Thursday, January 28, 2016

Tips for Terrific Tweeting!



Whenever I run across an interesting/helpful article related to writing/marketing/social media, I save the link in the appropriate folder. Here are links to 10 of the 25 in my Twitter folder plus one I just ran across today.

I use Buffer to schedule my tweets (writing/marketing/social media related), usually three- four a day on M-W-F, at 9 and 11 AM and 1:30 and 4 PM. I blog on those days, so I also put up a tweet about my blog content to post at 8 AM. Experts suggest one not tweet about oneself more than 20% of the time, so maybe every other week I put up a promotional tweet for one of my books. On Tu-Th-S I spent 15 minutes retweeting--hopefully twice a day. The schedule is workable for me.

I hope you can take away at least one idea from each linked article. Then, like the Pinterest ideas, you have your own customized list to help tweet your way to (writing) success!












Happy tweeting--and follow me @BigChiefTablet!

Tuesday, January 26, 2016

Playing on Pinterest





Pinterest is still new enough to me to be fun. I enjoy blogging, but it’s definitely work. Twitter is something I take care of. My Facebook author page and my website must be kept updated. But Pinterest is for play!

(Keep reading for some terrific links about using Pinterest!)

Some of the boards reflect my books, while others related to them in some way. Many of the graphics I’ve created myself, and some of the pictures I’ve taken. Other pictures have been pinned from other boards. Most of the boards I could add to regularly if I’d get into the groove (per my written schedule!) of adding 3-4 pins three days a week.

Ah, now that I’ve shamelessly self-promoted, here are the links I promised! You’ll find a wealth of information here whether you’re a beginner or a seasoned ‘pinner’.


Create your own personalized list of tips that work for you. If you only take away ONE idea from each article, you’ve richer by TEN!

Share your Pinterest link and any tips you have for making better use of this social media venue.

Sunday, January 24, 2016

Is there an octopus in your life?





Social Media is an octopus! 
And it’s squeezing many of us to death!


However, I’ve decided to wriggle out of its tentacles and--to that end--set up a schedule to keep me on task.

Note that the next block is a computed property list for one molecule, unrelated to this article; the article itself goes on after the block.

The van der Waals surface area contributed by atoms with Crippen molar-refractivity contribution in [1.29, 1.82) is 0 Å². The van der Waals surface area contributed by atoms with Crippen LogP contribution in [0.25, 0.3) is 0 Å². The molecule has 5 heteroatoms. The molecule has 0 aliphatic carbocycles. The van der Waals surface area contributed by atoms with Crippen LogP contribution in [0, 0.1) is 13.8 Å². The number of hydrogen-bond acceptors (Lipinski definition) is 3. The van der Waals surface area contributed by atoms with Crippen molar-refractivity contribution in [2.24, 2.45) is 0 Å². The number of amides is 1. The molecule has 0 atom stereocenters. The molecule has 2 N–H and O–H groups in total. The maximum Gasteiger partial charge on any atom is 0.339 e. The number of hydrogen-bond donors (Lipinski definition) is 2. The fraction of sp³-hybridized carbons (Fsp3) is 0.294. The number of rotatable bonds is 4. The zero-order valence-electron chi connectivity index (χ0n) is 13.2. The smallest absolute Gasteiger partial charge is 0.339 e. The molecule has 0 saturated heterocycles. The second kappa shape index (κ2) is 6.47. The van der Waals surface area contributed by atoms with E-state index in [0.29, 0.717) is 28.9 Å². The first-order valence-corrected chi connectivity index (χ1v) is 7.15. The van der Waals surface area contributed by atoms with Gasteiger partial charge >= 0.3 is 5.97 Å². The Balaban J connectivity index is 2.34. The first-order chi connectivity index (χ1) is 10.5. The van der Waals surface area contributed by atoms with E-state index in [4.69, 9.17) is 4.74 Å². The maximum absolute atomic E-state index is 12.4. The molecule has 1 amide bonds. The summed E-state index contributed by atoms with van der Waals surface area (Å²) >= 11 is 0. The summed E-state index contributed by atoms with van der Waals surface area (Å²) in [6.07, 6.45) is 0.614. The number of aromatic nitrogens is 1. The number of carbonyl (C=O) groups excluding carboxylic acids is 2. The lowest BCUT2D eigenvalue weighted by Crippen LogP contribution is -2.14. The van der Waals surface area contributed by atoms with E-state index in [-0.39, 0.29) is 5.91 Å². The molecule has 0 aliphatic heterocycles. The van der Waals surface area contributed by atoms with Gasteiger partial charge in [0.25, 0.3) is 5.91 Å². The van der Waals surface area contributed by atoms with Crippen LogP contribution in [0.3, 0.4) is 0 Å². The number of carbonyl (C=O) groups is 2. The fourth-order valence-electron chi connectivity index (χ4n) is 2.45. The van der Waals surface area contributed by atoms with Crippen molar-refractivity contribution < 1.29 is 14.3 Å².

First, I had to decide which social media venues I wanted to concentrate on and came up with

Blogging
 Twitter
Facebook Author Page
Pinterest



Why these four?

  • ·        Well, I’m a writer, I enjoy writing, and I’ve been blogging for a long time. And three times a week is doable for me. Therefore, I blog. I like to have a monthly theme, but sometimes the theme only runs for a couple of weeks. I keep a separate calendar to plan my blogs and also a notebook with lists of past blogs which might be re-born at some point in time.

  • ·        Twitter is a nice shortcut. (Follow me @BigChiefTablet). Using Buffer, I schedule four tweets on the same days I blog (M-W-F) and add a “blog tweet” on each of those days. On Tuesday and Thursday (and sometimes Saturday) I spend 10-15 minutes re-tweeting/replying to tweets.

  • ·        Most days, I re-post 1 or 2 older tweets to my FB author page. Twitter was posting my tweets to both my personal page and my author page, but all of a sudden, the author page came up empty of tweets. I’m still trying to figure out why.  Canva is a great app for making eye-catching visuals. I like to do at least one per day. Right now I’m using pictures sent to me monthly by Morgue File (no attribution required) and adding quotes about writing and writers.

  • ·       
    Pinterest is just plain fun! I have four new pins scheduled on T-T-S and a new board once a month. However, I’m still working on getting into the groove with this one!